There is no official data on how many pre-secondary schools have counsellors, but records from the NZ Association of Counsellors indicate there are at least 33 registered guidance counsellors working with primaries and an additional 22 working with intermediates.

Many schools also rely on volunteers, often experienced counselling students who are registered teachers. The role is commonly part-time, maybe even just one day a week.

Primary and intermediate teachers “see a huge need for pastoral care and counselling” in their schools, says Dr Margaret Agee, a senior lecturer in counsellor education at the University of Auckland.

“IT’S A CLICHÉ TO SAY THAT LIFE HAS GOT MORE COMPLICATED BUT FOR A LOT OF YOUNG PEOPLE IT HAS.”

A number of primary teachers take the university’s ‘pastoral care and counselling in schools’ course, alongside postgraduate counselling students.

Not only do these teachers want to be “better equipped” to combat issues like bullying, they also hope to understand some of the external stressors affecting their students – like family breakdowns and high mobility rates – which can lead to children feeling disconnected from their peers, teachers and learning.

“Good teachers want to be able to be effective in helping the students settle and helping students learn, but under the current conditions that’s very difficult,” says Agee, who was the reviewer on the Ministry of Education’s new pastoral care policy document for secondary schools, Te Pakiaka Tangata Strengthening Student Wellbeing for Success.

“The cry from a number of teachers is: we need counsellors to support students in ways that we just don’t have the time or skills to do.”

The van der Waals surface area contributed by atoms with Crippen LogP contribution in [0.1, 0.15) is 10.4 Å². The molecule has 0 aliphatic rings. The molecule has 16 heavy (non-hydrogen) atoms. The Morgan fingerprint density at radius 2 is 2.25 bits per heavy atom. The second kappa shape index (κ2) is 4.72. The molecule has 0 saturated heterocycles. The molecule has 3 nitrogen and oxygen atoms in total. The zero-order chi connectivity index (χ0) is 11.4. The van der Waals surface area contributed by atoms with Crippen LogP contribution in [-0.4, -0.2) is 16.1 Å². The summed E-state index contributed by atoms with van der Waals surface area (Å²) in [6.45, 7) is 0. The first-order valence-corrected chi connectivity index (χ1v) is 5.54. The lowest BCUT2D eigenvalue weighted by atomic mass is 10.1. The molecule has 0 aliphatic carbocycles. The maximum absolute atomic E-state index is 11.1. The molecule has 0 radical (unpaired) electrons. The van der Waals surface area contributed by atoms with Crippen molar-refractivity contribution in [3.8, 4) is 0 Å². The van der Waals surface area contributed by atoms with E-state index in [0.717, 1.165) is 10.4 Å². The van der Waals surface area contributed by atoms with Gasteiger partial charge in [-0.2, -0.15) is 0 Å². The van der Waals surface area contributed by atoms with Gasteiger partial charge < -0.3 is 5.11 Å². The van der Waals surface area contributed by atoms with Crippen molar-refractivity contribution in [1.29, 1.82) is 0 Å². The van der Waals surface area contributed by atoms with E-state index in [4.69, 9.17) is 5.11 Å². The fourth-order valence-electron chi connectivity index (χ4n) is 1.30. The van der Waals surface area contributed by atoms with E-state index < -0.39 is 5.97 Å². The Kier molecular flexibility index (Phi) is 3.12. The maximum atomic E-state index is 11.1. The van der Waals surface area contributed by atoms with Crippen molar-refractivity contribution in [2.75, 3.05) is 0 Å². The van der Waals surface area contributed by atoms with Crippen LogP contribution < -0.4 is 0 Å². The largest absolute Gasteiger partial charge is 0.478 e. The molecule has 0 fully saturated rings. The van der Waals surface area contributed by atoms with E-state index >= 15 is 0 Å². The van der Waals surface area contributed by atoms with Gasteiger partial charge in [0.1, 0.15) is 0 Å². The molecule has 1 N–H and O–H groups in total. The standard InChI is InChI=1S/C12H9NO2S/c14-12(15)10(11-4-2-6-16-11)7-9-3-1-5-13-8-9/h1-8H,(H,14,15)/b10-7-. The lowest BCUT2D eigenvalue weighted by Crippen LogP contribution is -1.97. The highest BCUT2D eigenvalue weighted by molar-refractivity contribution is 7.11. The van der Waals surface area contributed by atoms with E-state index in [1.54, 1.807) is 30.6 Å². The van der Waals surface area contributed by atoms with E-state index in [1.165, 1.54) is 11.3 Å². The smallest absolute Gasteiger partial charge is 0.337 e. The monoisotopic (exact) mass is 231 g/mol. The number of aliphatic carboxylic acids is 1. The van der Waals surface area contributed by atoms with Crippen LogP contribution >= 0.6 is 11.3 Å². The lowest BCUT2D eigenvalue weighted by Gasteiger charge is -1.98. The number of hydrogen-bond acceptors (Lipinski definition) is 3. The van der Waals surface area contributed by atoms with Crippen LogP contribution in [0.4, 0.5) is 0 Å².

Maitland-Smith, a former intermediate teacher, went into counselling after seeing “a lot of anxiety, self-harm and depression” among young students. Despite a decade’s teaching experience she still lacked the skills to truly assist them.

“Even though I had a deep desire to want to help, I didn’t actually know how to.”

Teachers are not actually trained, she says, “to be able to go and talk about some of these deeper things”.

Nor are social workers in schools (SWiS), she points out, despite the fact their role is sometimes confused with that of a counsellor’s.

Oranga Tamariki estimates that there are 273 SWiS social workers working across approximately 700 low-decile schools around the country.

Social workers do a lot of important practical work, especially with families, but, says Maitland-Smith, “counsellors offer that longer, deeper change within a person, and they allow a child to fully process something, that’s going on for them.”

Around Ponsonby Intermediate, Maitland-Smith is known as “the helper lady”. She’s on site all the time, and it’s seen as normal to go to her if students have a problem.

Kids describe the counselling room as “a relaxed, chilled out place”. They can play with toys, and Maitland-Smith uses creative strategies like drawing and sand tray therapy.

“Just making things together, and really listening to them, and I think they really respond to that.

“Parents are so busy, teachers are so busy and [the kids] come in and they are completely 100 per cent listened to and respected and amazing things can come out of that.”

Maitland-Smith has noticed a “definite” rise in anxiety and panic attacks within children, particularly in the last two years. She counsels about 80 children a year; almost a fifth of them have serious anxiety issues.